THE FUNCTIONAL IMPACT OF ORTHOSTATIC INTOLERANCE IN EHLERS-DANLOS SYNDROME
Peter C. Rowe, M.D.
Professor of Pediatrics; Sunshine Natural Wellbeing Foundation Professor of Chronic Fatigue and Related Disorders; Director, Chronic Fatigue Clinic, Johns Hopkins Children’s Center
Department of Pediatrics, Johns Hopkins University School of Medicine, Baltimore, MD, USA
Prepared for the National Academies of Sciences, Engineering, and Medicine’s Committee on Selected Heritable Disorders of Connective Tissue and Disability
Correspondence: Dr. Peter C. Rowe, Division of Adolescent/Young Adult Medicine, 200 N Wolfe St, Room 2077, Baltimore, MD, USA 21287; TEL: 410-955-9229, FAX: 410-614-1178. firstname.lastname@example.org
This manuscript addresses the impact of orthostatic intolerance on overall function in those with heritable connective tissue disorders, primarily Ehlers-Danlos syndrome (EDS) and hypermobility spectrum disorders. After discussing the symptoms, physiology, and diagnostic testing for the common forms of orthostatic intolerance, we describe the association
between orthostatic intolerance and other disabling conditions, including heritable disorders of connective tissues. We then review the therapeutic measures to attenuate the impact of circulatory dysfunction on daily activities for affected children and adults, moving on to discuss the determinants of the ability to work or attend school. We present some of the techniques for measuring work- and school-related function in those with orthostatic intolerance, and interventions, procedures, and accommodations to mitigate the impact of orthostatic intolerance. Research has identified a strong relationship between joint hypermobility/EDS, orthostatic intolerance, and myalgic encephalomyelitis/chronic fatigue syndrome (ME/CFS) (Barron et al., 2022; De Wandele et al., 2014a,b; Roma et al., 2018b; Rowe et al., 1999). As a result, we will draw on observations from the ME/CFS literature to inform the discussion of treatment and accommodations in the heritable disorders of connective tissue.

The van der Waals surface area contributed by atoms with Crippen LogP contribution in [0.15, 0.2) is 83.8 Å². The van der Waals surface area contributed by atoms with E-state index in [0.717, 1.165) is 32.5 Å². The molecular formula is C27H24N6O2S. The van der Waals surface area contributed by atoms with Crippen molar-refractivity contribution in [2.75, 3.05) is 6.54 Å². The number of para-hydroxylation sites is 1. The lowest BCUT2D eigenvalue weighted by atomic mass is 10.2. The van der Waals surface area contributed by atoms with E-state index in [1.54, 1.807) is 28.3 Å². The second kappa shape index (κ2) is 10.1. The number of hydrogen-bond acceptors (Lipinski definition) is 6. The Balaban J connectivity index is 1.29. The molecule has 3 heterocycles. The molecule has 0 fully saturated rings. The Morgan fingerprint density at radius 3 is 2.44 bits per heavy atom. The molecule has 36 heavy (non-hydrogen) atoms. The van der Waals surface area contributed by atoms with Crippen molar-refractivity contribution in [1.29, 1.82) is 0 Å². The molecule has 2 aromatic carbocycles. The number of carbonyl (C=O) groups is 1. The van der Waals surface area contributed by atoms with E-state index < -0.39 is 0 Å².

ORTHOSTATIC INTOLERANCE: SYMPTOMS, PHYSIOLOGY, DIAGNOSIS
Orthostatic intolerance refers to a heterogeneous group of circulatory disorders in which individuals develop symptoms upon assuming and maintaining upright posture, improving (although not necessarily resolving completely) after they return to a recumbent posture (Gerrity et al., 2002–2003; Low et al., 2009). Hemodynamic abnormalities in orthostatic intolerance can include classical or delayed orthostatic hypotension, neurally mediated hypotension (NMH), and postural tachycardia syndrome (POTS) (Freeman et al., 2011; Goldstein et al., 2002; Low et al., 2009; Rosen and Cryer, 1982; Schondorf and Low, 1993; Sheldon et al., 2015; Stewart et al., 2018). More recently it has become evident that a relatively large proportion of individuals with orthostatic intolerance lack these abnormal heart rate and blood pressure responses to upright posture, but have substantial reductions in brain blood flow when upright (van Campen et al., 2020a).
The most common symptoms of chronic orthostatic intolerance are shown in Table B-1. These clinical features are largely due to two principal physiological changes in response to orthostatic stress: (1) reduced cerebral blood flow and (2) the compensatory adrenergic response to reduced cerebral blood flow (Low et al., 2009). Many of the symptoms in Table B-1 overlap with features seen in EDS, including fatigue, cognitive problems, headaches, exercise intolerance, and anxiety. Patients with orthostatic intolerance can experience lengthy delays before diagnosis, and thus a similarly lengthy delay in initiating therapy. For example, one large survey of POTS patients identified a median diagnostic delay of 24 months (Shaw et al., 2019). Orthostatic intolerance syndromes are relevant for those with connective tissue laxity because treatment of their circulatory conditions
|Due to ↓ CBF||Due (largely) to the Hyperadrenergic Response to ↓ CBF|
NOTE: CBF = cerebral blood flow.
is often associated with amelioration of symptoms and improved overall function.